Why Defining a Unique Selling Proposition is Crucial to Your Success

You might not be the only construction company in town, but you are the only one with your exact skill set, experience, and personality. By defining a unique selling proposition (USP) that expresses those qualities, you let your potential clients know you’re the company for them.

Attract to Your Ideal Clients

Your success depends on finding clients who appreciate your skills and pay top dollar for them. To attract those clients, you need to market in a way that stands out to them and speaks directly to them. Your USP helps you do that. If you want more luxury spa hotel clients, your USP might focus on the mood your facilities create or the high-tech amenities you build in. If eco-friendly home upgrades are your thing and you love working with families, you might have “green home renovations for eco-conscious families” as your USP.

Increase Your Profit

Specialists nearly always command higher prices than generalists. By positioning your company as the go-to source for a particular service, you can charge a premium for your work to maximize your profits.

Your specialist status also reduces the perceived risk of working with you. It’s natural to assume a company with a focus on building refrigerated warehouses will do a better job on one than a general commercial storage construction company. When your clients feel secure in your ability to deliver top quality, they’ll be more willing to pay a higher price for it.

Enjoy Greater Customer Loyalty

Your USP is “unique” precisely because no one does it quite like you. When your clients feel they can’t get the same service elsewhere, they’ll be happy to come back to you for their next project. That’s especially valuable if you’re targeting property developers or other professionals who’ll be investing in projects for years to come. As an extra benefit, your loyal clients will be more likely to recommend you when a friend or colleague needs the services you specialize in.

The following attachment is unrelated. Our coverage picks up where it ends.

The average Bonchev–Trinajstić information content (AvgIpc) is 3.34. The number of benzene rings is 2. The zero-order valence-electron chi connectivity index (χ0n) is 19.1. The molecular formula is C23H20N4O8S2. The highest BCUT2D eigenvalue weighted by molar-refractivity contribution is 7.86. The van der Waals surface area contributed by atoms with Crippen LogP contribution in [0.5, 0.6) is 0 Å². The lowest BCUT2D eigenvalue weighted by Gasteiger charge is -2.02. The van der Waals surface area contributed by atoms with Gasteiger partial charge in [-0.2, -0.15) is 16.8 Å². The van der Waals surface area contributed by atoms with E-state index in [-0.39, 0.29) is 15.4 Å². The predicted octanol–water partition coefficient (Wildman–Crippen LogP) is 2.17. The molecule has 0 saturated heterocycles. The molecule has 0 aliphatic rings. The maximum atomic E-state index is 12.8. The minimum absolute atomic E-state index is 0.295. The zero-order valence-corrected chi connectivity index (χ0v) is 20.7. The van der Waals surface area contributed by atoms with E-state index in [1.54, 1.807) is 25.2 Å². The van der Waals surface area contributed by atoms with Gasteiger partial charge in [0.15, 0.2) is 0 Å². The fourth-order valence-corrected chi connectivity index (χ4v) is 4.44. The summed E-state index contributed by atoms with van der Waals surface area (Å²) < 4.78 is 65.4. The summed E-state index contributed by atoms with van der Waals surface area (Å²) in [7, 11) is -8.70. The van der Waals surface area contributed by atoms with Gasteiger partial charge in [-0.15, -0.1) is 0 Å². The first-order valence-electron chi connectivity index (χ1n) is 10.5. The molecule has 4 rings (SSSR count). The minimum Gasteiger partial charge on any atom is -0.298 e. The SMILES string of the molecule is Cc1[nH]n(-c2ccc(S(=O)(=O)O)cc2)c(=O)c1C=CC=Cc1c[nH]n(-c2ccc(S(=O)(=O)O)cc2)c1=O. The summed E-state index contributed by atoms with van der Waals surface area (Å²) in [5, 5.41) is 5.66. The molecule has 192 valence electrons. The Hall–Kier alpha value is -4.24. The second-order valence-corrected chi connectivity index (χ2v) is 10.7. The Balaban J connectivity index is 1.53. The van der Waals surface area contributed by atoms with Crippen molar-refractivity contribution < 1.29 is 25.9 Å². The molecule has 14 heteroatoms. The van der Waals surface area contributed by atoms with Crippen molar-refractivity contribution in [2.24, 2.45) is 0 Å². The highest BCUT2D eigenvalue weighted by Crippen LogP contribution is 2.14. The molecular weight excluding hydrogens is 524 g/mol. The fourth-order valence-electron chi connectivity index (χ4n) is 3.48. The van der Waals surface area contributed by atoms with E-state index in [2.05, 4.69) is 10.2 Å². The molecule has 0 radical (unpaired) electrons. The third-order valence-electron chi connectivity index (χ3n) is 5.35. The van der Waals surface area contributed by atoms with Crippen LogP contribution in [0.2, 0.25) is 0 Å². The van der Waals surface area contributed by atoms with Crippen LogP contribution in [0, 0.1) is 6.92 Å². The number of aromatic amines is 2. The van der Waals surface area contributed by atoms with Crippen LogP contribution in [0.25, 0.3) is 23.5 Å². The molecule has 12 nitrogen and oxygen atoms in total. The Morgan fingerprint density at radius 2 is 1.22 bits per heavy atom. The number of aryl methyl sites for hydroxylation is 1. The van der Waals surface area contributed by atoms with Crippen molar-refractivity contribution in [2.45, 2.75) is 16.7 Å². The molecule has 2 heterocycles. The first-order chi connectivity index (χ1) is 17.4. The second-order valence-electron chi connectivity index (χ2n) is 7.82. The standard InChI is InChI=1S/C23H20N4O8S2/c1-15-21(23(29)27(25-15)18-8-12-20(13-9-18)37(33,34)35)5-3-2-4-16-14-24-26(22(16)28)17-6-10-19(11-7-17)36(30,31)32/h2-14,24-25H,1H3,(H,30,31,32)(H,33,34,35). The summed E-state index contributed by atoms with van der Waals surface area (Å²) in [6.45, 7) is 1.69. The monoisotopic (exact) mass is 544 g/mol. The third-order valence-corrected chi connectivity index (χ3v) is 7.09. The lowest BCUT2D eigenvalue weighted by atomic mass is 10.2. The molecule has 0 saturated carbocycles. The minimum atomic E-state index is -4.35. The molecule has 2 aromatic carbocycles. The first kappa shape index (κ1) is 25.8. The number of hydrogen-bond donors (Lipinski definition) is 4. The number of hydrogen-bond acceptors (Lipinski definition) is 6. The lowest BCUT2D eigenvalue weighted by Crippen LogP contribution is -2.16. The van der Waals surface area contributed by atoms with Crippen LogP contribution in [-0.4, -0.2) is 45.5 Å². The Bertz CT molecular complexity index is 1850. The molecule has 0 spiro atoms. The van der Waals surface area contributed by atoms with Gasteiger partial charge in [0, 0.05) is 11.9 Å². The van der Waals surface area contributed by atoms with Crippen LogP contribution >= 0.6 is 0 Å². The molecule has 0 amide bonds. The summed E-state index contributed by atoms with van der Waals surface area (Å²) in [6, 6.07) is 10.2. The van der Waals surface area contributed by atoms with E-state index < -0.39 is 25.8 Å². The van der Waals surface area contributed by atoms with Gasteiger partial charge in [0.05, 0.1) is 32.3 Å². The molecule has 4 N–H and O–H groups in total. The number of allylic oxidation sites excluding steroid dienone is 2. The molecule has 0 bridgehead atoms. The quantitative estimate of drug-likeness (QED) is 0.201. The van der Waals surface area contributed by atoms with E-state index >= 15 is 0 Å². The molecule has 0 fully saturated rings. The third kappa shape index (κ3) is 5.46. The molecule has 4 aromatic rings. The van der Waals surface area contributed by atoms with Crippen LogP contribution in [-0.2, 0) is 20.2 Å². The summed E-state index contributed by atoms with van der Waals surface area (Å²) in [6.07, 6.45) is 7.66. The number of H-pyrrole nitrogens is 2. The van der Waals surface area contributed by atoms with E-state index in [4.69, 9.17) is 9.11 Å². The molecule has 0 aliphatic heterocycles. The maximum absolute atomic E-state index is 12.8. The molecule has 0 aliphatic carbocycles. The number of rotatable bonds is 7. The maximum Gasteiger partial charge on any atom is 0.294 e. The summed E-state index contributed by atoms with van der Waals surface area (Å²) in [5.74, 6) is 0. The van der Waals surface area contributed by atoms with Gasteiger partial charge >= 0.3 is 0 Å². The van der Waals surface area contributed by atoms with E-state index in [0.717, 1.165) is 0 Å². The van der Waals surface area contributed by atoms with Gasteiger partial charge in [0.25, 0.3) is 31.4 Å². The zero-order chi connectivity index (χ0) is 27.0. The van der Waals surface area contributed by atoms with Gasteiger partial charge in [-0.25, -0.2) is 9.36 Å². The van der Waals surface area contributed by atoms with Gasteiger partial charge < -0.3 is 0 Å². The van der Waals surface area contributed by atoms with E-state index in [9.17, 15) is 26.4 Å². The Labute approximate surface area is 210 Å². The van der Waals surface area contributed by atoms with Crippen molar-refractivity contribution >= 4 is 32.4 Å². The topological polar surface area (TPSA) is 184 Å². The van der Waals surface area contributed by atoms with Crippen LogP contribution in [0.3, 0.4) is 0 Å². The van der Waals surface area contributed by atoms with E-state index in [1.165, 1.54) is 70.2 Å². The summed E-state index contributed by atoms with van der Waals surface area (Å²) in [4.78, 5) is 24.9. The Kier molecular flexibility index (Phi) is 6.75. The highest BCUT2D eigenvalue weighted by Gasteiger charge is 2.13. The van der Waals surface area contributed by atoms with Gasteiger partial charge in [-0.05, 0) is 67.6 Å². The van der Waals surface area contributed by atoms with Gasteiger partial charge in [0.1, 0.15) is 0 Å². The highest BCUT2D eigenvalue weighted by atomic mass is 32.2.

Do You Really Need to Develop a Buyer Persona?

Creating buyer personas helps you better understand your ideal clients so you can market to them more effectively and spot future business opportunities. They aren’t the only way to define your audience, though.

How Buyer Personas Help Guide Your Business

A detailed profile of the type of client you want to work with makes it easier to understand your target clients as fully fleshed-out individuals. You’re no longer targeting “property developers,” but 45-year-old John who has personal wants, needs, interests, likes, and dislikes that go beyond construction. With this information, you can create marketing that connects with your ideal clients on a deeper level and sets you apart from the competition.

The insight your buyer personas provide helps you decide where your future clients spend their time and what they do there, so you’ll know how to reach them and turn them into leads. If they’re more likely to be on Facebook than LinkedIn, it’s clear where your advertising money should go. Developing future services is also easier when you have a good idea of what your target clients are interested in and what they have and haven’t been satisfied with in past construction projects.

Other Ways to Understand Your Audience

If buyer personas don’t sound like your thing, get to know your target audience better first by defining their problems, then by deciding what solutions you can offer for them. Start by gathering basic information on your target audience. If you want to work with property developers who invest in multifamily housing, find out approximately how many of them are in your area.

Next, consider their goals and challenges, and what they’re ultimately hoping to achieve with their projects. Maybe they’re looking for distinctive architectural features that command higher prices or they’re interested in alternative construction methods that allow for lower-cost housing that sells faster. To better define your niche, look at where your target clients’ needs and wants overlap with your skills.